Litigation Support Tip of the Night

December 8, 2019

As noted in the Tip of the Night for June 26, 2018, Windows 10 doesn't have all of the codecs necessary to play video MPEG files.   If you get a mpeg that plays audio but does not display the video in Windows Media Player, try opening the file in the free media player VLC.  VLC will not only play both the video and the audio together, but you can use it to convert the file to a format which will play in Windows Media Player. 

In the Media menu go to Convert, and select the file you need to convert.   Click on the Convert/Save button at the bottom.   As the profile, select, 'Video for MPEG4 720p TV/device' and then choose the name and location of the destination file.

 A new video file will be generated that Windows Media Player can play normally. 

June 27, 2018

Here's a tip that comes by way of IPro's tech support team for Trial Director.    IPro is recommending that video files used with Trial Director be in the MPEG-4 format.    I'm sure there are an awfully large number of litigation support professionals out there we  have deposition video files in the MPEG-1 or MPEG-2 formats needed for upcoming trials whose firms will upgrading to Windows 10 soon.  Windows 10 doesn't support these codecs.   A separate codec pack can be purchased but it will only help with playing DVDs.  Its function is not extended to the Windows Presentation Foundation (WPF) which developers use for building desktop Windows applications.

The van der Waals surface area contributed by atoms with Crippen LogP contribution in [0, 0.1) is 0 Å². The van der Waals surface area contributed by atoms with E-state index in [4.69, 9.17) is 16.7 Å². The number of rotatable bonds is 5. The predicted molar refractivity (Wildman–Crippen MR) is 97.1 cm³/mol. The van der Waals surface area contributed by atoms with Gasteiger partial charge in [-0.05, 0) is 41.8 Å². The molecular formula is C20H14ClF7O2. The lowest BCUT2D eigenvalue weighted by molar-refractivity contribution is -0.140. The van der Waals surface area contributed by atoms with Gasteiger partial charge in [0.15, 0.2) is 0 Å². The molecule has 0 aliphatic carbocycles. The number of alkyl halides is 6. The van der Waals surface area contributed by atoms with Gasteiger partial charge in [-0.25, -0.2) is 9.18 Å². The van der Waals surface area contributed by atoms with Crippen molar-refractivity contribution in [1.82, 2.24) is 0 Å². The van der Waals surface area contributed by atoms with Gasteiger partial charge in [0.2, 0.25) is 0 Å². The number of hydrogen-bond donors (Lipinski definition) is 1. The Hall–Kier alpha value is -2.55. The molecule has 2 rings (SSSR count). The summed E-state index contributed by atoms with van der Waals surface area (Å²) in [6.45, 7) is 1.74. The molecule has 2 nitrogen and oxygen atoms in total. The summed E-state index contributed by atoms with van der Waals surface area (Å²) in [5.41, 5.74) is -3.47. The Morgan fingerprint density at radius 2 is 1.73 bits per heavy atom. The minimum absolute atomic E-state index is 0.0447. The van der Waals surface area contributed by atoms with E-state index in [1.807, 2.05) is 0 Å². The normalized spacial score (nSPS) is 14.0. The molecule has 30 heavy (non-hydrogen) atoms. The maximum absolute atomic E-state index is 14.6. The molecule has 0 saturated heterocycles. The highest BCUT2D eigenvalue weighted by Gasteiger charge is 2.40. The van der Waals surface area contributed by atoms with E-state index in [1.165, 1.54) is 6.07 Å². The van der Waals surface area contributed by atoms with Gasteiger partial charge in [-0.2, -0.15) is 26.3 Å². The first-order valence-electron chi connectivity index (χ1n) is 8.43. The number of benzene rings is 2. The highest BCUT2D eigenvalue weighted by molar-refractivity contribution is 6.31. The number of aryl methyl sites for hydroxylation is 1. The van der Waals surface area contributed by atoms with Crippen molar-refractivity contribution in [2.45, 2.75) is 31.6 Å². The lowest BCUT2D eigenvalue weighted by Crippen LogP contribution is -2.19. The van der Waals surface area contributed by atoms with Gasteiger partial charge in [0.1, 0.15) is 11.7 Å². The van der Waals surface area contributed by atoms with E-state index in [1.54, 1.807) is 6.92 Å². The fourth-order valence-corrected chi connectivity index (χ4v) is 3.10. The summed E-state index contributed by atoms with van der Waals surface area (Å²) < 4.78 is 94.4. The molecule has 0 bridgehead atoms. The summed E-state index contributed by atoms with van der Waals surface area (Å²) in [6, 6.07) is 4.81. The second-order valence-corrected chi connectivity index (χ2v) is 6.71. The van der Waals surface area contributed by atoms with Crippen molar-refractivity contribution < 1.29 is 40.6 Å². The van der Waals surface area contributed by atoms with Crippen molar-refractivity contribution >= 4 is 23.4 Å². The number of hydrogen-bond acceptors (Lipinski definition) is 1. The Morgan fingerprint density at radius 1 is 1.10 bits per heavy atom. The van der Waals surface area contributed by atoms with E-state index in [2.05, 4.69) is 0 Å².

As per IPro, "This is critical because WPF is the component that houses Trial Director Presentation so none of the MPEG-2 or MPEG-1 videos can be guaranteed to start and end properly. MP4's were not affected by Microsoft's decision so they are a valid alternative."

I don't believe very many deposition reporters are aware of this problem, and from what I can tell they are likely still providing firms with videos in the MPEG-1 format.   

In any event, a lot of firms and their trial techs are going to be faced with a difficult choice:   Either retain a 'legacy' laptop running Window 7, or have a vendor convert all video files to the MPEG-4 format. 


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Sean O'Shea has more than 15 years of experience in the litigation support field with major law firms in New York and San Francisco.   He is an ACEDS Certified eDiscovery Specialist and a Relativity Certified Administrator.

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